2.3.1 Physical barriers

Physical barriers (also known as environmental barriers) can be natural or technical. Natural barriers include uneven, rough or steep paths on muddy ground and long distances that often need to be walked to reach a water source. Technical barriers (also known as infrastructural barriers) such as slippery floors and steps are created by poor, non-inclusive design and construction. Physical barriers are an accessibility problem everywhere, not just for WASH services (Figure 2.3).

Figure 2.3 A wheelchair user facing a physical barrier.

Physical barriers often force disabled people into unhygienic and dangerous practices. For example, wheelchair users like the young woman in Figure 2.4 have to crawl on the floor of latrines because entrances have steps or are too narrow.

Figure 2.4 This young woman has to leave her wheelchair outside the latrine cubicle and drag herself across the dirty floor because of the physical barrier created by the step at the entrance.

Some physical barriers can be removed with appropriate inclusive design that recognises the importance of accessibility. For example, the problems caused by steps (if there are only a few) can be overcome by constructing a ramp. A ramp is a sloping surface joining two different levels, for example at the entrance of a building. Ramps can be made of cement or wood and must not slope too steeply. Ideally the gradient (slope) of the ramp should be a minimum of 1 in 12 (Figure 2.5).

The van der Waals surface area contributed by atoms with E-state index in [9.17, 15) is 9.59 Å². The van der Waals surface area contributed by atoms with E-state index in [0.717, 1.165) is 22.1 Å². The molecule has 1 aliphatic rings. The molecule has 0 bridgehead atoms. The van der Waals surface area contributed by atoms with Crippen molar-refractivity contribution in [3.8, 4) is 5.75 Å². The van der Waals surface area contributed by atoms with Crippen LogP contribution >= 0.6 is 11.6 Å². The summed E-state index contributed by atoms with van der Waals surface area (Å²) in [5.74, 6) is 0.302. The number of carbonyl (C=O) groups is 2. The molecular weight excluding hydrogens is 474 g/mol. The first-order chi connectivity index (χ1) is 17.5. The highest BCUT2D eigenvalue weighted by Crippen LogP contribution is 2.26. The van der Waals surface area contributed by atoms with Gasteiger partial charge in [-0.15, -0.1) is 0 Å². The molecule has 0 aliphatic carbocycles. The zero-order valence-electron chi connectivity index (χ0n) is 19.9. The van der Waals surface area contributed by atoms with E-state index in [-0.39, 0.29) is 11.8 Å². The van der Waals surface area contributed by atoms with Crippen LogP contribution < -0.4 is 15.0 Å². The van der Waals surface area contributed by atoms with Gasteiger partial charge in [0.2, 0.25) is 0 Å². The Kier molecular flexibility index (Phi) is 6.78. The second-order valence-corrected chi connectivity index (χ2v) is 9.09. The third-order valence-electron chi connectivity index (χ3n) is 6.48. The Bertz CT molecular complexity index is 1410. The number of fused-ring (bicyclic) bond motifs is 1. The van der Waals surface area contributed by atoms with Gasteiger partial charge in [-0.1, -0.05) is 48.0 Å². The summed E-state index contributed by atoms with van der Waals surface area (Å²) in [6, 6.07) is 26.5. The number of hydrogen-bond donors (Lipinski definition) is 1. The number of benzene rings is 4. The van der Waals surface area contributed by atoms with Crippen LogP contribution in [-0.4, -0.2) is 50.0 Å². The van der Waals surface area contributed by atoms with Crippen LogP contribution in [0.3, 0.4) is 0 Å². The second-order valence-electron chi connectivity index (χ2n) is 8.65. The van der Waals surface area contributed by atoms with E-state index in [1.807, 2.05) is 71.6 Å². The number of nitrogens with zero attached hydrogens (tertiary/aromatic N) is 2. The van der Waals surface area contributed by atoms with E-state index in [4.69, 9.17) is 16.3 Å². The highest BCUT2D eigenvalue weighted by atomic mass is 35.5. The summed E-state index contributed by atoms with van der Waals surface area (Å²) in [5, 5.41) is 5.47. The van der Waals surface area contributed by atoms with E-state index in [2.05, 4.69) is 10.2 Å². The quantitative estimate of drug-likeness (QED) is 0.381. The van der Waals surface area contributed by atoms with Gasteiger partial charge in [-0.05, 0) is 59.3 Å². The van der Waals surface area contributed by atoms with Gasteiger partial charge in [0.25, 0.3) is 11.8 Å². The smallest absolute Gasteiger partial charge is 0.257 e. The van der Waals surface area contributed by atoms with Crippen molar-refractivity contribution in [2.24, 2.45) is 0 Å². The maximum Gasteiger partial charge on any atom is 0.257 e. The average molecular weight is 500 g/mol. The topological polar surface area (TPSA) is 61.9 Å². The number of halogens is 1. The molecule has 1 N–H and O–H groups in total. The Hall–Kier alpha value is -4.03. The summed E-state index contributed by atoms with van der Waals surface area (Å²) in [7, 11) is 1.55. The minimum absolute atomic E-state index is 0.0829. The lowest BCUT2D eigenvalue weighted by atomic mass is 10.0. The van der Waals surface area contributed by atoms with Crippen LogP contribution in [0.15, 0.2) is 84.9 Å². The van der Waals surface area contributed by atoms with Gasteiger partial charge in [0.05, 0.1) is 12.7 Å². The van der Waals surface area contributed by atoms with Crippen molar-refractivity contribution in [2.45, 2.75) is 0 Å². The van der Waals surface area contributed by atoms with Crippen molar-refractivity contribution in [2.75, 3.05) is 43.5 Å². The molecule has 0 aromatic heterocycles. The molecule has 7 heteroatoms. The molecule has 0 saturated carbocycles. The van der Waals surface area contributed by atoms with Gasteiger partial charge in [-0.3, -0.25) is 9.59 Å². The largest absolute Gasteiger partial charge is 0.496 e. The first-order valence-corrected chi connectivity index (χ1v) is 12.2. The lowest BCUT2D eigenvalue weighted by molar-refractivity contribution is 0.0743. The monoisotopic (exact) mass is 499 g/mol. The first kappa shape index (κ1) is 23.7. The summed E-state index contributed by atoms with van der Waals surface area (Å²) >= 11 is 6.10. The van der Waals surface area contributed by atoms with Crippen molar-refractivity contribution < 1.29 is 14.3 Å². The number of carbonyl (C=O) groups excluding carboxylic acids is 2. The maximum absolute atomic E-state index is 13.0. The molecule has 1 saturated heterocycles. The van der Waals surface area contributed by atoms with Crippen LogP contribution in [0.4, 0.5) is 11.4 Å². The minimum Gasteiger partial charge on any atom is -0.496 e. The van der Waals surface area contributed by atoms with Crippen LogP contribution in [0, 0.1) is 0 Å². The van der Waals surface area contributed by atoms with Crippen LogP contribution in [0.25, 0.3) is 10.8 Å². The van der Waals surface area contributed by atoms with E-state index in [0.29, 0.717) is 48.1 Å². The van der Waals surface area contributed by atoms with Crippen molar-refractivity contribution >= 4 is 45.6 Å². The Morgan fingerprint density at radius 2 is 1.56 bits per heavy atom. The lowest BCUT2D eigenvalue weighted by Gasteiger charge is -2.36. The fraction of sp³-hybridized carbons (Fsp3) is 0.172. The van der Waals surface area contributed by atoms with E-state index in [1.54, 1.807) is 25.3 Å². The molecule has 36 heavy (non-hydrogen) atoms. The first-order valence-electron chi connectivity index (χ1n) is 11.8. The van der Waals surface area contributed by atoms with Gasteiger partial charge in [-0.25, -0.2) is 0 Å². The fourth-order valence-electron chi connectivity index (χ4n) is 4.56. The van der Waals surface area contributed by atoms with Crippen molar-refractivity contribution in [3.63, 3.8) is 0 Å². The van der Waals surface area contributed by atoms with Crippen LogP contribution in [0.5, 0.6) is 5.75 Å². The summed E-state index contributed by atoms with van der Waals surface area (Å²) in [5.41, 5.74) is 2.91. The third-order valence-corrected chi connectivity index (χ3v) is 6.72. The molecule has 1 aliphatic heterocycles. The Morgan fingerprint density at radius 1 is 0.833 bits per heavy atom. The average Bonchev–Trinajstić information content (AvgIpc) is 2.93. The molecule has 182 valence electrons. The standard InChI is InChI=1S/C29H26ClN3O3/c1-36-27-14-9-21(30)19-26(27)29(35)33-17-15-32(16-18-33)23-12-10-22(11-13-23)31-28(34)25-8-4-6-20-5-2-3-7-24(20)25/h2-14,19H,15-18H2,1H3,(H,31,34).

Figure 2.5 The slope of a ramp should not be steeper than 1 in 12.
  • What could you do to remove the physical barrier faced by the young woman in Figure 2.4?

  • You could put a wooden ramp over the step so she could wheel her chair to the latrine door. But that still may not solve the problem if the door is too narrow and the space inside the latrine too small for her chair.

2.3 Barriers to inclusion

2.3.2 Social and attitudinal barriers